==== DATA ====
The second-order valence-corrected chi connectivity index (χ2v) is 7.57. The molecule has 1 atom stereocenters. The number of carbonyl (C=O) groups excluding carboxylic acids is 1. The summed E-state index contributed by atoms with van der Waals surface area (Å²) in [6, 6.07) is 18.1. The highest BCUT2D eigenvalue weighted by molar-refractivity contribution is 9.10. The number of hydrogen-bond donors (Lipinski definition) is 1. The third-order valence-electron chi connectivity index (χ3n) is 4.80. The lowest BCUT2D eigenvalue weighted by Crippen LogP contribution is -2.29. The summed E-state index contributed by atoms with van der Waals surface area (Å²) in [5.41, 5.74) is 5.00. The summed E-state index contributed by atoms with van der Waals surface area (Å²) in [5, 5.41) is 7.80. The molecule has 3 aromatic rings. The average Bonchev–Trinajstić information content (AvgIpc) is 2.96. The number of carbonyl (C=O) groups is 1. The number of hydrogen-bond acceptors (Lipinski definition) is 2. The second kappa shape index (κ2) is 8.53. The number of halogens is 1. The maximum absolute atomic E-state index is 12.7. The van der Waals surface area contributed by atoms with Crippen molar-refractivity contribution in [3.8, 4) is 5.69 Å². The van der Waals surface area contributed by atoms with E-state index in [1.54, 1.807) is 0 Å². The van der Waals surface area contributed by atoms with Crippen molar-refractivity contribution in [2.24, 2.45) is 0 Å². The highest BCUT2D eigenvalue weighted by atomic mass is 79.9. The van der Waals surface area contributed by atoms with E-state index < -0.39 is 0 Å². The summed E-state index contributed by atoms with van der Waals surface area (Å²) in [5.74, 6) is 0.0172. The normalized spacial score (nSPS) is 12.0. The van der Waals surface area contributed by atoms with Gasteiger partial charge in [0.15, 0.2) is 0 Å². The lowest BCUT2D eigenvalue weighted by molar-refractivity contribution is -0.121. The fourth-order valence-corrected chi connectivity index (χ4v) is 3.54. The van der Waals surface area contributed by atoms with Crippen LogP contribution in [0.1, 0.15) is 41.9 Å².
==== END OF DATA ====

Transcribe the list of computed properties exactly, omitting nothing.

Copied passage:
The second-order valence-corrected chi connectivity index (χ2v) is 7.57. The molecule has 1 atom stereocenters. The number of carbonyl (C=O) groups excluding carboxylic acids is 1. The summed E-state index contributed by atoms with van der Waals surface area (Å²) in [6, 6.07) is 18.1. The highest BCUT2D eigenvalue weighted by molar-refractivity contribution is 9.10. The number of hydrogen-bond donors (Lipinski definition) is 1. The third-order valence-electron chi connectivity index (χ3n) is 4.80. The lowest BCUT2D eigenvalue weighted by Crippen LogP contribution is -2.29. The summed E-state index contributed by atoms with van der Waals surface area (Å²) in [5.41, 5.74) is 5.00. The summed E-state index contributed by atoms with van der Waals surface area (Å²) in [5, 5.41) is 7.80. The molecule has 3 aromatic rings. The average Bonchev–Trinajstić information content (AvgIpc) is 2.96. The number of carbonyl (C=O) groups is 1. The number of hydrogen-bond acceptors (Lipinski definition) is 2. The second kappa shape index (κ2) is 8.53. The number of halogens is 1. The maximum absolute atomic E-state index is 12.7. The van der Waals surface area contributed by atoms with Crippen molar-refractivity contribution in [3.8, 4) is 5.69 Å². The van der Waals surface area contributed by atoms with E-state index in [1.54, 1.807) is 0 Å². The van der Waals surface area contributed by atoms with Crippen molar-refractivity contribution in [2.24, 2.45) is 0 Å². The highest BCUT2D eigenvalue weighted by atomic mass is 79.9. The van der Waals surface area contributed by atoms with E-state index < -0.39 is 0 Å². The summed E-state index contributed by atoms with van der Waals surface area (Å²) in [5.74, 6) is 0.0172. The normalized spacial score (nSPS) is 12.0. The van der Waals surface area contributed by atoms with Gasteiger partial charge in [0.15, 0.2) is 0 Å². The lowest BCUT2D eigenvalue weighted by molar-refractivity contribution is -0.121. The fourth-order valence-corrected chi connectivity index (χ4v) is 3.54. The van der Waals surface area contributed by atoms with Crippen LogP contribution in [0.1, 0.15) is 41.9 Å².